While visiting the museum at the Loraine Motel (where MLK was assassinated), a woman found a picture of a Civil Rights Rally in the 1960’s that included her mother and father. The personal connections and deep wounds related to race are not just historical. I watched painful emotions surface quickly in the hearts of people I love.
Their grief became my own.
4. Redemptive moments are grounded in the gospel
This trip allowed us to live out the reality of our spiritual union with Jesus, a redemption that triumphs over the deepest divisions and the darkest pains. Our common commitment to the gospel, the forgiveness we share in Christ, and our regular gathering as the church on Sunday served as the basis for what we experienced. In other words, the redemption of Jesus created redemptive moments as we walked together.
For example, one of our white brothers expressed deep sorrow for “going along” with the biased culture in which he was raised. His heart-felt confession was met with “We forgive you, brother!” and “I love you, brother,” from the African-American brothers and sisters on the trip.
As we visited the lynching museum, a harrowing display of the murder of over 4,000 African-Americans, I marveled at the hugs, the conversations, and the brothers and sisters walking together with arms around each other’s shoulders. Nothing other than the gospel of Jesus Christ could unite people together while facing the horrors of what we were seeing.
But there were also celebratory moments. We shared a BBQ meal together in Selma after welcoming one another through a human tunnel fit for a homecoming football game. We laughed until our faces hurt. We enjoyed each other’s company. We made new friends.
We tasted the unity and fellowship that will mark the New Heavens and the New Earth. We lived out spiritual oneness in Christ.
5. Lament builds a bridge
Our travels afforded an abundance of time together on the bus. Nearly every morning we studied a lament psalm. I used material from my upcoming book to share about lament, that language of a third of the Book of Psalms, and its progression: turning to God, bringing our complaints, asking boldly, and choosing to trust. After examining a lament psalm, we wrote our own lament prayers as we talked to God about our sorrow and welcomed each other into our journey.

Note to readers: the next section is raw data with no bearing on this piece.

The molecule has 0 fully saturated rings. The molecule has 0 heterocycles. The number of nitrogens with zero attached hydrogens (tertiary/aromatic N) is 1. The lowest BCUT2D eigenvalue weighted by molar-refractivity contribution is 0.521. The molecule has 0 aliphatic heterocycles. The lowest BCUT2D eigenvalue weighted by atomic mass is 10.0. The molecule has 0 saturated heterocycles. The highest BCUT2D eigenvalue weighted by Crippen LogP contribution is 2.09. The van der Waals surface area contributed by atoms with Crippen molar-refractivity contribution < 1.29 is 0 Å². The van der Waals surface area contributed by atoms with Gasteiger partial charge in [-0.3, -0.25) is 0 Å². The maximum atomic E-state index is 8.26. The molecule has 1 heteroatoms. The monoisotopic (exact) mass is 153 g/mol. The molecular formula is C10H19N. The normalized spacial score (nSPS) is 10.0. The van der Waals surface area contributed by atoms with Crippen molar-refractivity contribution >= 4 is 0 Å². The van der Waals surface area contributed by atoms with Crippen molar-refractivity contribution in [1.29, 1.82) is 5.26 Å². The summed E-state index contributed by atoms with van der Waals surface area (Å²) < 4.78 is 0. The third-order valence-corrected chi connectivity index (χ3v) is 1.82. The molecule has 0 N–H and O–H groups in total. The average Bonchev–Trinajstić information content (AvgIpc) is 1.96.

This daily rhythm led to sacred moments of sharing about what we were learning. It allowed us to listen to the painful experience of our African-American brothers and sisters. It provided a language for white brothers and sisters to express empathy or remorse. Our bus rides were filled with tears, repentance, and new levels of understanding as lament built a bridge. The biblical prayer language of sorrow opened a door for grace-based reconciliation.
The ripple-effects of this trip continue to widen. I’ve heard about presentations in public schools and our people’s workplaces. Late night conversations with children and extended family members are yielding great fruit. People at College Park are asking if we’ll host the trip again. The answer is: yes.
The Civil Rights Vision Trip has helped us take some important strides toward greater unity in diversity. We still have a long way to go. But we see God at work in our church. Walls are being broken down. Relationships are being built. The gospel is creating a beautiful harmony.
There are many other lessons that I’m still processing. I suspect that will continue for some time. I pray it does.
But, in the meantime, I am thrilled to see our church body looking more and more like the bride of Christ.